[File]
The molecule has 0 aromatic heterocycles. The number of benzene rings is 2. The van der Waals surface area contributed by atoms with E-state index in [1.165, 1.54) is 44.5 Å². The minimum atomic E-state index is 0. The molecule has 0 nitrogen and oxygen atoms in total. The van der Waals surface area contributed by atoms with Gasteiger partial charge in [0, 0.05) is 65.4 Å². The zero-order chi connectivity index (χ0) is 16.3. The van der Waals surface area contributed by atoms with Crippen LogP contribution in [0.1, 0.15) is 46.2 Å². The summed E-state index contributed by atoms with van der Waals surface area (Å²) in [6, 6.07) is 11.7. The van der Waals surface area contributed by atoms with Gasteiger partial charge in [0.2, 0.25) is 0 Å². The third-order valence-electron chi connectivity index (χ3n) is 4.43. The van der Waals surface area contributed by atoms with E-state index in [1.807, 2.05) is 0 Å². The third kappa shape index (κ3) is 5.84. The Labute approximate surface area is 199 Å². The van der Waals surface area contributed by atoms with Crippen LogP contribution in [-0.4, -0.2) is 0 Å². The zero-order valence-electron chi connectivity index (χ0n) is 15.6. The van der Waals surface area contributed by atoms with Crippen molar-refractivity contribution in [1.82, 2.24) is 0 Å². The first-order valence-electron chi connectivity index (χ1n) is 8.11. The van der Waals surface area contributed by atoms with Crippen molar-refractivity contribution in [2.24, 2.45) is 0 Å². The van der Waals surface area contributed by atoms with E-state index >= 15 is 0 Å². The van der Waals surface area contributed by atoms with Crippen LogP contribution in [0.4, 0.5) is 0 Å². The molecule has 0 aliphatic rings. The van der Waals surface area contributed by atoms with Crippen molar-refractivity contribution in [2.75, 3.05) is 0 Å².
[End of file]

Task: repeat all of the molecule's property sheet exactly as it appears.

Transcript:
The molecule has 0 aromatic heterocycles. The number of benzene rings is 2. The van der Waals surface area contributed by atoms with E-state index in [1.165, 1.54) is 44.5 Å². The minimum atomic E-state index is 0. The molecule has 0 nitrogen and oxygen atoms in total. The van der Waals surface area contributed by atoms with Gasteiger partial charge in [0, 0.05) is 65.4 Å². The zero-order chi connectivity index (χ0) is 16.3. The van der Waals surface area contributed by atoms with Crippen LogP contribution in [0.1, 0.15) is 46.2 Å². The summed E-state index contributed by atoms with van der Waals surface area (Å²) in [6, 6.07) is 11.7. The van der Waals surface area contributed by atoms with Gasteiger partial charge in [0.2, 0.25) is 0 Å². The third-order valence-electron chi connectivity index (χ3n) is 4.43. The van der Waals surface area contributed by atoms with E-state index in [1.807, 2.05) is 0 Å². The third kappa shape index (κ3) is 5.84. The Labute approximate surface area is 199 Å². The van der Waals surface area contributed by atoms with Crippen LogP contribution in [-0.4, -0.2) is 0 Å². The zero-order valence-electron chi connectivity index (χ0n) is 15.6. The van der Waals surface area contributed by atoms with Crippen molar-refractivity contribution in [1.82, 2.24) is 0 Å². The first-order valence-electron chi connectivity index (χ1n) is 8.11. The van der Waals surface area contributed by atoms with Crippen molar-refractivity contribution in [2.24, 2.45) is 0 Å². The van der Waals surface area contributed by atoms with E-state index >= 15 is 0 Å². The van der Waals surface area contributed by atoms with Crippen LogP contribution in [0.4, 0.5) is 0 Å². The molecule has 0 aliphatic rings. The van der Waals surface area contributed by atoms with Crippen molar-refractivity contribution in [2.75, 3.05) is 0 Å².